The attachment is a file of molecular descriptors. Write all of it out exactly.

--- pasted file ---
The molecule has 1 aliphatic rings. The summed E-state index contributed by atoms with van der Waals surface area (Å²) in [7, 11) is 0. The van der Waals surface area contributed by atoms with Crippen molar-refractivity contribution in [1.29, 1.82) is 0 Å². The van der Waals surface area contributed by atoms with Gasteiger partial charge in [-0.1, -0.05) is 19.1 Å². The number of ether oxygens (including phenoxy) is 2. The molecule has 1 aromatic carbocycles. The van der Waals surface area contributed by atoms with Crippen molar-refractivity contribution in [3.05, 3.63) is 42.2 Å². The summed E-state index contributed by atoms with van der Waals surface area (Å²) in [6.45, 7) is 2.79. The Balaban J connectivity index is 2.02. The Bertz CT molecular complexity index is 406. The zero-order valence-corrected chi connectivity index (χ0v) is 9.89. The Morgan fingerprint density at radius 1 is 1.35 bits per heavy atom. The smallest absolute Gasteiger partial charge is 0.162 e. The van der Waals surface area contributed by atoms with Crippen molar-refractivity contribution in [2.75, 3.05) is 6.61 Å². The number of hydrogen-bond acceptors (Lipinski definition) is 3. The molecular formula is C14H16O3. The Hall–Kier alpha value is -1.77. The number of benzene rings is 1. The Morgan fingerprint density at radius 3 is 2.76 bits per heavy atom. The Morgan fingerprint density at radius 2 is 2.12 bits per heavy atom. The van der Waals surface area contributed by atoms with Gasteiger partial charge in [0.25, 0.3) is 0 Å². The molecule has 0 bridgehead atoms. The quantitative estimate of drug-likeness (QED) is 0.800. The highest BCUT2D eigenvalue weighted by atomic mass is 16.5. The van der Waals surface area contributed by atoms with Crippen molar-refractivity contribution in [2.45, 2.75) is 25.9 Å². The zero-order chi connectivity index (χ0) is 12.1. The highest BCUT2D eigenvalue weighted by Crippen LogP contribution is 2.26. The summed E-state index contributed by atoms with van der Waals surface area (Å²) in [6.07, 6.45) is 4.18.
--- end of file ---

The molecule has 1 aliphatic rings. The summed E-state index contributed by atoms with van der Waals surface area (Å²) in [7, 11) is 0. The van der Waals surface area contributed by atoms with Crippen molar-refractivity contribution in [1.29, 1.82) is 0 Å². The van der Waals surface area contributed by atoms with Gasteiger partial charge in [-0.1, -0.05) is 19.1 Å². The number of ether oxygens (including phenoxy) is 2. The molecule has 1 aromatic carbocycles. The van der Waals surface area contributed by atoms with Crippen molar-refractivity contribution in [3.05, 3.63) is 42.2 Å². The summed E-state index contributed by atoms with van der Waals surface area (Å²) in [6.45, 7) is 2.79. The Balaban J connectivity index is 2.02. The Bertz CT molecular complexity index is 406. The zero-order valence-corrected chi connectivity index (χ0v) is 9.89. The Morgan fingerprint density at radius 1 is 1.35 bits per heavy atom. The smallest absolute Gasteiger partial charge is 0.162 e. The van der Waals surface area contributed by atoms with Crippen molar-refractivity contribution in [2.75, 3.05) is 6.61 Å². The number of hydrogen-bond acceptors (Lipinski definition) is 3. The molecular formula is C14H16O3. The Hall–Kier alpha value is -1.77. The number of benzene rings is 1. The Morgan fingerprint density at radius 3 is 2.76 bits per heavy atom. The Morgan fingerprint density at radius 2 is 2.12 bits per heavy atom. The van der Waals surface area contributed by atoms with Gasteiger partial charge in [0.25, 0.3) is 0 Å². The molecule has 0 bridgehead atoms. The quantitative estimate of drug-likeness (QED) is 0.800. The highest BCUT2D eigenvalue weighted by atomic mass is 16.5. The van der Waals surface area contributed by atoms with Crippen molar-refractivity contribution in [2.45, 2.75) is 25.9 Å². The zero-order chi connectivity index (χ0) is 12.1. The highest BCUT2D eigenvalue weighted by Crippen LogP contribution is 2.26. The summed E-state index contributed by atoms with van der Waals surface area (Å²) in [6.07, 6.45) is 4.18.